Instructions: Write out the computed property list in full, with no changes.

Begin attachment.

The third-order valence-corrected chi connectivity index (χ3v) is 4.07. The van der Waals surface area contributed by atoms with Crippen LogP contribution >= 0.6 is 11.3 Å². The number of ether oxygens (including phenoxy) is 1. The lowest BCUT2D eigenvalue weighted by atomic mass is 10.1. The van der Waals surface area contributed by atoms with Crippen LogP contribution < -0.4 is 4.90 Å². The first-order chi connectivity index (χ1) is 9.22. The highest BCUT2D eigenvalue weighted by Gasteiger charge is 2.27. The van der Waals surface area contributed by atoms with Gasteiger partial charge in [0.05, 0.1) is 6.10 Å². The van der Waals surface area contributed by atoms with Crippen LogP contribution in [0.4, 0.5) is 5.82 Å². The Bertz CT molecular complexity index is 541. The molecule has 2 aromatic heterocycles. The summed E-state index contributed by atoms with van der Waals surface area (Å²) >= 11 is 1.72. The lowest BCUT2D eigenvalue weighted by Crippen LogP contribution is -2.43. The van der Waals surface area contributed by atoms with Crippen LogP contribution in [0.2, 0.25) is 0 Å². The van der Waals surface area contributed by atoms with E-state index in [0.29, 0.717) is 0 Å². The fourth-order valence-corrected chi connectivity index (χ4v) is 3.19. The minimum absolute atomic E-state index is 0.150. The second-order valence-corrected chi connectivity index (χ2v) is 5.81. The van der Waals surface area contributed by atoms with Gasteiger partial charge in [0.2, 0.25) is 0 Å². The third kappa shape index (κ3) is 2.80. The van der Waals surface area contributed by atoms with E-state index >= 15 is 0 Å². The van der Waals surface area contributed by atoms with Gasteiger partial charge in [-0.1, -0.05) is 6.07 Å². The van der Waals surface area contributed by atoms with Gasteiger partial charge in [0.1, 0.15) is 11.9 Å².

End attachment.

The third-order valence-corrected chi connectivity index (χ3v) is 4.07. The van der Waals surface area contributed by atoms with Crippen LogP contribution >= 0.6 is 11.3 Å². The number of ether oxygens (including phenoxy) is 1. The lowest BCUT2D eigenvalue weighted by atomic mass is 10.1. The van der Waals surface area contributed by atoms with Crippen LogP contribution < -0.4 is 4.90 Å². The first-order chi connectivity index (χ1) is 9.22. The highest BCUT2D eigenvalue weighted by Gasteiger charge is 2.27. The van der Waals surface area contributed by atoms with Gasteiger partial charge in [0.05, 0.1) is 6.10 Å². The van der Waals surface area contributed by atoms with Crippen LogP contribution in [0.4, 0.5) is 5.82 Å². The Bertz CT molecular complexity index is 541. The molecule has 2 aromatic heterocycles. The summed E-state index contributed by atoms with van der Waals surface area (Å²) >= 11 is 1.72. The lowest BCUT2D eigenvalue weighted by Crippen LogP contribution is -2.43. The van der Waals surface area contributed by atoms with Crippen LogP contribution in [0.2, 0.25) is 0 Å². The van der Waals surface area contributed by atoms with E-state index in [0.29, 0.717) is 0 Å². The fourth-order valence-corrected chi connectivity index (χ4v) is 3.19. The minimum absolute atomic E-state index is 0.150. The second-order valence-corrected chi connectivity index (χ2v) is 5.81. The van der Waals surface area contributed by atoms with Gasteiger partial charge in [0.2, 0.25) is 0 Å². The third kappa shape index (κ3) is 2.80. The van der Waals surface area contributed by atoms with E-state index >= 15 is 0 Å². The van der Waals surface area contributed by atoms with Gasteiger partial charge in [-0.1, -0.05) is 6.07 Å². The van der Waals surface area contributed by atoms with Gasteiger partial charge in [0.1, 0.15) is 11.9 Å².